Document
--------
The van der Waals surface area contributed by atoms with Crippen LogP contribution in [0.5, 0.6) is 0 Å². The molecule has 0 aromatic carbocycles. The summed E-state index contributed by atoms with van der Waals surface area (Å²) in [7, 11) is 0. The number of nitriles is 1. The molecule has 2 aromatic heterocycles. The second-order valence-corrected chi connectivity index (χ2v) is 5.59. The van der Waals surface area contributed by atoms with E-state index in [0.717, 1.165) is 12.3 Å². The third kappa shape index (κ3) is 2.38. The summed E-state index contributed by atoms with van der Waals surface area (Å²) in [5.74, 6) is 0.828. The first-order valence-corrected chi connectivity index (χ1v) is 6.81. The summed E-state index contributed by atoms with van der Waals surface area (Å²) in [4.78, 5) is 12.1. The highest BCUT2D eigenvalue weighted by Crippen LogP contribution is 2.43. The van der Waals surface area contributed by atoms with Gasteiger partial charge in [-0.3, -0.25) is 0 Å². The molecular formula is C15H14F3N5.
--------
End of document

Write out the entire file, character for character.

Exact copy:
The van der Waals surface area contributed by atoms with Crippen LogP contribution in [0.5, 0.6) is 0 Å². The molecule has 0 aromatic carbocycles. The summed E-state index contributed by atoms with van der Waals surface area (Å²) in [7, 11) is 0. The number of nitriles is 1. The molecule has 2 aromatic heterocycles. The second-order valence-corrected chi connectivity index (χ2v) is 5.59. The van der Waals surface area contributed by atoms with E-state index in [0.717, 1.165) is 12.3 Å². The third kappa shape index (κ3) is 2.38. The summed E-state index contributed by atoms with van der Waals surface area (Å²) in [5.74, 6) is 0.828. The first-order valence-corrected chi connectivity index (χ1v) is 6.81. The summed E-state index contributed by atoms with van der Waals surface area (Å²) in [4.78, 5) is 12.1. The highest BCUT2D eigenvalue weighted by Crippen LogP contribution is 2.43. The van der Waals surface area contributed by atoms with Gasteiger partial charge in [-0.3, -0.25) is 0 Å². The molecular formula is C15H14F3N5.